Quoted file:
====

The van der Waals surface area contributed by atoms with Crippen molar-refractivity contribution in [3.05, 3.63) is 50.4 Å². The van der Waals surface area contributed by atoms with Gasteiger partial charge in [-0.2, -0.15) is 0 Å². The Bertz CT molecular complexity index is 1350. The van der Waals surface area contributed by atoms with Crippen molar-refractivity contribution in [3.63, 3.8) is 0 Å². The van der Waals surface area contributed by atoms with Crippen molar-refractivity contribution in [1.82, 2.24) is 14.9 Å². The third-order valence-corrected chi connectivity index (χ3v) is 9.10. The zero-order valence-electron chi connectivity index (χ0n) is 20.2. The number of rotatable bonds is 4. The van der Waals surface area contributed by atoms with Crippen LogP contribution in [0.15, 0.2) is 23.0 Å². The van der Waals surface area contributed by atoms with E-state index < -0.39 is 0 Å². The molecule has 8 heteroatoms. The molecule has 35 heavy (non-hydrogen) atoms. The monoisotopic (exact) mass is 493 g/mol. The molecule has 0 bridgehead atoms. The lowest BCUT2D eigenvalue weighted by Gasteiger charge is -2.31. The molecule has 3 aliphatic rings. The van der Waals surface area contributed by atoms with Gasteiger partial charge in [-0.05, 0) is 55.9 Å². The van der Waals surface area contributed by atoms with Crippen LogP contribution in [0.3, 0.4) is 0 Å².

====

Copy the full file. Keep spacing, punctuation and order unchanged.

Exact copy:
The van der Waals surface area contributed by atoms with Crippen molar-refractivity contribution in [3.05, 3.63) is 50.4 Å². The van der Waals surface area contributed by atoms with Gasteiger partial charge in [-0.2, -0.15) is 0 Å². The Bertz CT molecular complexity index is 1350. The van der Waals surface area contributed by atoms with Crippen molar-refractivity contribution in [3.63, 3.8) is 0 Å². The van der Waals surface area contributed by atoms with Crippen molar-refractivity contribution in [1.82, 2.24) is 14.9 Å². The third-order valence-corrected chi connectivity index (χ3v) is 9.10. The zero-order valence-electron chi connectivity index (χ0n) is 20.2. The number of rotatable bonds is 4. The van der Waals surface area contributed by atoms with Crippen LogP contribution in [0.15, 0.2) is 23.0 Å². The van der Waals surface area contributed by atoms with E-state index < -0.39 is 0 Å². The molecule has 8 heteroatoms. The molecule has 35 heavy (non-hydrogen) atoms. The monoisotopic (exact) mass is 493 g/mol. The molecule has 0 bridgehead atoms. The lowest BCUT2D eigenvalue weighted by Gasteiger charge is -2.31. The molecule has 3 aliphatic rings. The van der Waals surface area contributed by atoms with Gasteiger partial charge in [-0.05, 0) is 55.9 Å². The van der Waals surface area contributed by atoms with Crippen LogP contribution in [0.3, 0.4) is 0 Å².